This document specifically addresses emergencies involving hazardous substance releases and provides guidance for employers, and their security personnel, who may be involved in the emergency response. It does not address other safety and health hazards (e.g., workplace violence) that security personnel may be exposed to while performing their routine duties.
Full Report (PDF; 662 KB)
Source: Association for Professionals in Infection Control (APIC)
From press release (Consumers Union):
U.S. healthcare facilities aren’t doing enough to protect patients from Methicillin-resistant Staphylococcus aureus (MRSA) infections, according to a new poll of infection control professionals released today.
The online poll conducted by the Association for Professionals in Infection Control (APIC) found that 59 percent of those responding said their healthcare facility has stepped up efforts to curb MRSA in the past six months. But 50 percent said their healthcare facility is “not doing as much as it could or should to stop the transmission of MRSA.”
Poll results (PDF; 92 KB)
Source: Emerging Infectious Diseases (via Robert Wood Johnson Foundation)
From press release:
Hospitalizations related to methicillin-resistant Staphylococcus aureus (MRSA) infections more than doubled, from 127,000 to nearly 280,000, between 1999 and 2005, according to a new study in the December issue of the journal Emerging Infectious Diseases. During that same period, hospitalizations of patients with general staph infections increased 62 percent across the country.
Staph, or Staphylococcus aureus, are a kind of bacteria that attack wounds and cause life-threatening infections, such as blood poisoning and pneumonia. Methicillin-resistant S. aureus (MRSA) are “superbugs” that have evolved resistance to most commonly used antibiotics, so they are more difficult and expensive to treat.
The study, which is the first to examine the recent magnitude and trends related to staph and MRSA infections, found that such infections are now “endemic, and in some cases epidemic,” in many U.S. hospitals, long-term care facilities and communities. Study researchers say that control of the infection should be made a “national priority.”
Full Document (PDF; 192 KB)
Source: Critical Infrastructure Protection Program, George Mason University School of Law
Preparing for an influenza pandemic is a monumental challenge and requires participation from federal, state and local governments as well as the private sector. It is with great pleasure that the George Mason University School of Law’s Critical Infrastructure Protection (CIP) Program publishes a collection of essays (PDF; 737 KB) on vaccine prioritization during an influenza pandemic. The United States government is spending a significant amount of time and resources examining and preparing for the possible threat of an influenza pandemic. A major challenge in preparing for an influenza pandemic encompasses vaccine prioritization. Specifically, if a pandemic were to occur and vaccines needed to be distributed, who should be first to receive vaccines? Should first responders or critical infrastructure employees have priority to receive the vaccines?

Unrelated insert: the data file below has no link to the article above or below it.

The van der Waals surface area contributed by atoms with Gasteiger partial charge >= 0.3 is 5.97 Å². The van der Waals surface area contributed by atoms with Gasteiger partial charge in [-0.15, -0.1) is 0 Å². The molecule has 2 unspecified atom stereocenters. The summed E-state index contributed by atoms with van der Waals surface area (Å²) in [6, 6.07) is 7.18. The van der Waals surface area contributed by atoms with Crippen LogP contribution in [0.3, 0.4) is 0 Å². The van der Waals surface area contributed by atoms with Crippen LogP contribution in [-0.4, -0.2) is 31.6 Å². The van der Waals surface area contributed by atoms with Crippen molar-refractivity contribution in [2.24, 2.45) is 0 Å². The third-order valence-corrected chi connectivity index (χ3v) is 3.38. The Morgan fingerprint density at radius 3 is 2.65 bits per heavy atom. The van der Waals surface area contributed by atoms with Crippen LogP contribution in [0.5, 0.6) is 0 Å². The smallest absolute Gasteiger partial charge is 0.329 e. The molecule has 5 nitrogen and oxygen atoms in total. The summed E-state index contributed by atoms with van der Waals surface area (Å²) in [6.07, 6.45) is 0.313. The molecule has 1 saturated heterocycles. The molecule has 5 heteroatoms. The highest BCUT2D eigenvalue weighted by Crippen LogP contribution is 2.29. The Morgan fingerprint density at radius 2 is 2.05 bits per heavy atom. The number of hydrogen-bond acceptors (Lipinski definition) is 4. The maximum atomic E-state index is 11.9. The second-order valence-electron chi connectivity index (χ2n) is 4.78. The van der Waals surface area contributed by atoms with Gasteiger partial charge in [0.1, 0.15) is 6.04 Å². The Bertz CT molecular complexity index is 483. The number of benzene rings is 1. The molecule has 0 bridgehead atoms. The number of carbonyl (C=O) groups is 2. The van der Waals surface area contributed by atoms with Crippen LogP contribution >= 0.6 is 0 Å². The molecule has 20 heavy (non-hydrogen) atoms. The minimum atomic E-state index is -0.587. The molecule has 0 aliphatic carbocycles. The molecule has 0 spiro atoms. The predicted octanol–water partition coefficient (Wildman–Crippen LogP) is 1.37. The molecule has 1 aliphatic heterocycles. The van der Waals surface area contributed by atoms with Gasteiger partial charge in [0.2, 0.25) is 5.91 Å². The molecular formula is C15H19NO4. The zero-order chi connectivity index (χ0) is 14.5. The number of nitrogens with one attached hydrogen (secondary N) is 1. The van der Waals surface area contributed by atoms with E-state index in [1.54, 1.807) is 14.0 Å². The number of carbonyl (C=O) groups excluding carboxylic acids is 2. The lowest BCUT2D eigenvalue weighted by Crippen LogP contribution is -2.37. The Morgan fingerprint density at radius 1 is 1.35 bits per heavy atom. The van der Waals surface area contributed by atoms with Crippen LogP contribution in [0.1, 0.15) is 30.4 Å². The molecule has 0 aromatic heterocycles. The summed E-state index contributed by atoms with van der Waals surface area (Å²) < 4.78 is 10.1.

The CIP Program invited leading scholars to address this important issue. The essays focus on different concerns about vaccine prioritization. The first essay, submitted by Dr. Colleen Hardy, of the George Mason University School of Law’s Critical Infrastructure Protection Program, provides an overview of current federal response plans to an influenza pandemic. Specifically, it summarizes the Department of Health and Human Services’ (HHS) influenza plan concerning vaccine prioritization. In addition, the essay describes the National Infrastructure Advisory Council’s (NIAC) Working Group on Pandemics’ recommendations to the Department of Homeland Security and HHS.
Source: Centers for Disease Control and Prevention (CDC)
Methicillin-resistant staph aureus (MRSA) caused more than 94,000 life-threatening infections and nearly 19,000 deaths in the United States in 2005, most of them associated with health care settings, according to the most thorough study of life-threatening infections caused by these bacteria, experts with the Centers for Disease Control and Prevention (CDC) report.
The study in the Oct. 17 edition of the Journal of American Medical Association (JAMA) establishes the first national baseline by which to assess future trends in invasive MRSA infections. MRSA infections can range from mild skin infections to more severe infections of the bloodstream, lungs and at surgical sites. The study found about 85 percent of all invasive MRSA infections were associated with health care settings, of which two-thirds surfaced in the community among people who were hospitalized, underwent a medical procedure or resided in a long-term care facility within the previous year. In contrast, about 15 percent of reported infections were considered to be community-associated, which means that the infection occurred in people without documented health care risk factors. The 2005 rates of invasive infection were highest among people 65 years of age or older. Black people were affected at twice the rate of whites, which could be due to higher rates of chronic illness among blacks.